What is the Best Near Field Monitor under $300?

topic posted Mon, May 30, 2005 - 8:27 PM by  Thunder
I'm trying to get some accurate speakers for my home setup here.
Wondering what everyone thinks is the best for under $300..
Powered or Passive?
Thanks in advance.
posted by:
  • Active speakers are, in my opinion, always preferable, since the built-in amplifier is (supposedly) designed to be most efficient for the speakers it will always be driving.

    Additionally, running signal over balanced line-level wire is easier and typically sounds better than running speaker level signals over speaker wire.

    I'm sure there are others who will disagree, but that's my experience.
    • I agree, unless you have a super great amplifier that for some reason you prefer to the amp that will be in the powered speakers. If you have a $2000 amp it will clearly be better than the amp in a pair of $300 speakers, since the $300 covers the cost of the speakers and the amp. But, all things being equal, I'd follow Jory's advice and get powered speakers.
  • to go ontopic again: What brands do you guys suggest? i'm also looking for a pair of moni's, but my financial situation doesn't really allow me to get the high-end-stuff everyone seems to be using.
    • I would recommend looking at the Mackie HR-824's at the least. They are damn good monitors for the price.

      It's tough for me to come up with a recommendation for a sub-$300 monitor, as I feel that monitoring is the single most important first-step in the chain. Without quality monitors, you have no idea what you're listening to.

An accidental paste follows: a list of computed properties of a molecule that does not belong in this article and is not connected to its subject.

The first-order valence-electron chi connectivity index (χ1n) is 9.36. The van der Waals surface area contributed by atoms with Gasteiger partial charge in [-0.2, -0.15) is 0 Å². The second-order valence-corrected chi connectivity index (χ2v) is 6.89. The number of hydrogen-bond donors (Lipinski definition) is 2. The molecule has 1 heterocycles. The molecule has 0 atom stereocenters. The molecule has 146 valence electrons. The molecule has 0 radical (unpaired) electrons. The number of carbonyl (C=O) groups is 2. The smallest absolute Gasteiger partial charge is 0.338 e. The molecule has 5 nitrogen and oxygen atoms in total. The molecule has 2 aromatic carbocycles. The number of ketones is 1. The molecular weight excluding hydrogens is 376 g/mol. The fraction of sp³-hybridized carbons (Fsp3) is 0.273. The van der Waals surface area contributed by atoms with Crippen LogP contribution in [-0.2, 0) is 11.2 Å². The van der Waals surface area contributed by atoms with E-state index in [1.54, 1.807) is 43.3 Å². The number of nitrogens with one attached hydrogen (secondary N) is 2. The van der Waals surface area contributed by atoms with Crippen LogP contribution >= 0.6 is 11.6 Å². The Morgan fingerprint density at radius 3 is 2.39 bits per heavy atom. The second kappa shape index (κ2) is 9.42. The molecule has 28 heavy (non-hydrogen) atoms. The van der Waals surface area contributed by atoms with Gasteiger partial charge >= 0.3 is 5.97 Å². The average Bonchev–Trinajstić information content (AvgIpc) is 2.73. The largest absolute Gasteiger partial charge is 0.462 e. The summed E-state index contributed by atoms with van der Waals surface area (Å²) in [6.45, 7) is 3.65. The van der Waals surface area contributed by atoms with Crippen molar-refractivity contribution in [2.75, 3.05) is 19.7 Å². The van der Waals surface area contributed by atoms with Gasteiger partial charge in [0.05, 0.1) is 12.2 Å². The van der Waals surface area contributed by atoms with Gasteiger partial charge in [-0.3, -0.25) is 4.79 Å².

Then again, I'm definitely the wrong person to ask low-end questions of. I tend to avoid doing something if I can't get what I feel is the highest possible quality.
  • As far as something good and flat for that price, I think the Samson 65a's are a (and maybe the only)candidate. They aren't going to sound all that pleasing (compared to the Makcie 824's) but they aren't terribly reflexive in any frequency range. Not so fun to track with, but probably a good product for mixdown. I may be a bad judge of low-end nearfield monitors though, because a lot of the sub$500US speakers remind me of my NS10m's (which sound like a train wreck but get good mixes evey time).
    For about $100US more, there is the Fostex PM2. Again, not so sexy as Mackie or Tannoy or KRK, but they sound flat to me.
    • Unsu...
      I would look @ the Event TR8XL's. You can get a pair for $600. Their not in the same league as the Mackie's etc., but for that price that's the flattest response you're gonna get. And they're active.

      Check it:


      • I just bought a Hafler power amp and a pair of JBL 4206's on ebay for a grand total of $210, and they sound great.
        • I have a friend who works as an engineer installing speaker systems at a different venue every night. He told me that the Behringer B2031A is an even better bet than the Mackie's. And they're a lot cheaper!
          I'm thinking I'll take his word for it. He says the Mackie's only have a little bit more low end, but he claims that despite the specs, the mackies do waver a little on sound.
          • I've never heard a Behringer speaker that sounded even remotely good or accurate, but they have some new ones out I haven't heard yet. It would certainly be a first, though!

            The Event Studio Precision series are great - and they seem to sell used for half of the new price. A bit more than $300, but I've seen a pair of active 6's for $475 on ebay. Those are really quality monitors!
          • I have to wonder about this. First off, you're talking about someone who does sound reinforcement, which is very different than studio work. Second, the Mackie HR824 speakers are THX-certified, while the Behringers are not.

            May I recommend that you find a retailer who has both and try a listening test with them? Bring your own material that you know well and A/B the monitors.

            Select the ones that sound best to you.

            BTW, a _good_ retailer will let you buy both, use them in your space, and allow you to return the ones you don't like (within a couple weeks).

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